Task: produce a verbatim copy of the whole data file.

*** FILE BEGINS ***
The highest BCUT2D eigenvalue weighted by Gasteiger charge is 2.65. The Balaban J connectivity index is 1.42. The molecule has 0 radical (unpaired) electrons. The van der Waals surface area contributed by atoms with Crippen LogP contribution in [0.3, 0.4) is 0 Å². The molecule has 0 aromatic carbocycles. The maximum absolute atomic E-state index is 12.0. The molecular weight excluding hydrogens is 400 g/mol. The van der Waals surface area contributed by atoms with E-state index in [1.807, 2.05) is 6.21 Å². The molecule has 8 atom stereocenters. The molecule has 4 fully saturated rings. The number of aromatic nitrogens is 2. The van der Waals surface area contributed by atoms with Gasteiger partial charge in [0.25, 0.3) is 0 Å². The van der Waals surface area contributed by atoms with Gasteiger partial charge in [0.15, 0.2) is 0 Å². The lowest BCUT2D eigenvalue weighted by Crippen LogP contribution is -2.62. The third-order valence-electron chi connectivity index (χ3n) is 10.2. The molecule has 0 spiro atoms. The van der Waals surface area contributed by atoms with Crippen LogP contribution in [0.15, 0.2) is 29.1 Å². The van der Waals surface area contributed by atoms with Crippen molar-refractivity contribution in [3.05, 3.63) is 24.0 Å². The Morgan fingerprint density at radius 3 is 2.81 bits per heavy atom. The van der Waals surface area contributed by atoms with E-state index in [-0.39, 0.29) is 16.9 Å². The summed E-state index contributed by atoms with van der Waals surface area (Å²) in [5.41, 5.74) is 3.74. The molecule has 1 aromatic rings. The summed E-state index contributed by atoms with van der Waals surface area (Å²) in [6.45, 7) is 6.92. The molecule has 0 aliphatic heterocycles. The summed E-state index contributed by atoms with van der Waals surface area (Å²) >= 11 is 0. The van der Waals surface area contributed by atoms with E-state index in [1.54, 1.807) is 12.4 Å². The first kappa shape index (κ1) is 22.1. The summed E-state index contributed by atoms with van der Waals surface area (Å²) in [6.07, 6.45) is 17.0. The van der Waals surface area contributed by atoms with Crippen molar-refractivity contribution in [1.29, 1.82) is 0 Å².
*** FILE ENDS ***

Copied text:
The highest BCUT2D eigenvalue weighted by Gasteiger charge is 2.65. The Balaban J connectivity index is 1.42. The molecule has 0 radical (unpaired) electrons. The van der Waals surface area contributed by atoms with Crippen LogP contribution in [0.3, 0.4) is 0 Å². The molecule has 0 aromatic carbocycles. The maximum absolute atomic E-state index is 12.0. The molecular weight excluding hydrogens is 400 g/mol. The van der Waals surface area contributed by atoms with E-state index in [1.807, 2.05) is 6.21 Å². The molecule has 8 atom stereocenters. The molecule has 4 fully saturated rings. The number of aromatic nitrogens is 2. The van der Waals surface area contributed by atoms with Gasteiger partial charge in [0.25, 0.3) is 0 Å². The van der Waals surface area contributed by atoms with Gasteiger partial charge in [0.15, 0.2) is 0 Å². The lowest BCUT2D eigenvalue weighted by Crippen LogP contribution is -2.62. The third-order valence-electron chi connectivity index (χ3n) is 10.2. The molecule has 0 spiro atoms. The van der Waals surface area contributed by atoms with Crippen LogP contribution in [0.15, 0.2) is 29.1 Å². The van der Waals surface area contributed by atoms with Crippen molar-refractivity contribution in [3.05, 3.63) is 24.0 Å². The Morgan fingerprint density at radius 3 is 2.81 bits per heavy atom. The van der Waals surface area contributed by atoms with E-state index in [-0.39, 0.29) is 16.9 Å². The summed E-state index contributed by atoms with van der Waals surface area (Å²) in [5.41, 5.74) is 3.74. The molecule has 1 aromatic rings. The summed E-state index contributed by atoms with van der Waals surface area (Å²) in [6.45, 7) is 6.92. The molecule has 0 aliphatic heterocycles. The summed E-state index contributed by atoms with van der Waals surface area (Å²) >= 11 is 0. The van der Waals surface area contributed by atoms with E-state index in [1.54, 1.807) is 12.4 Å². The first kappa shape index (κ1) is 22.1. The summed E-state index contributed by atoms with van der Waals surface area (Å²) in [6.07, 6.45) is 17.0. The van der Waals surface area contributed by atoms with Crippen molar-refractivity contribution in [1.29, 1.82) is 0 Å².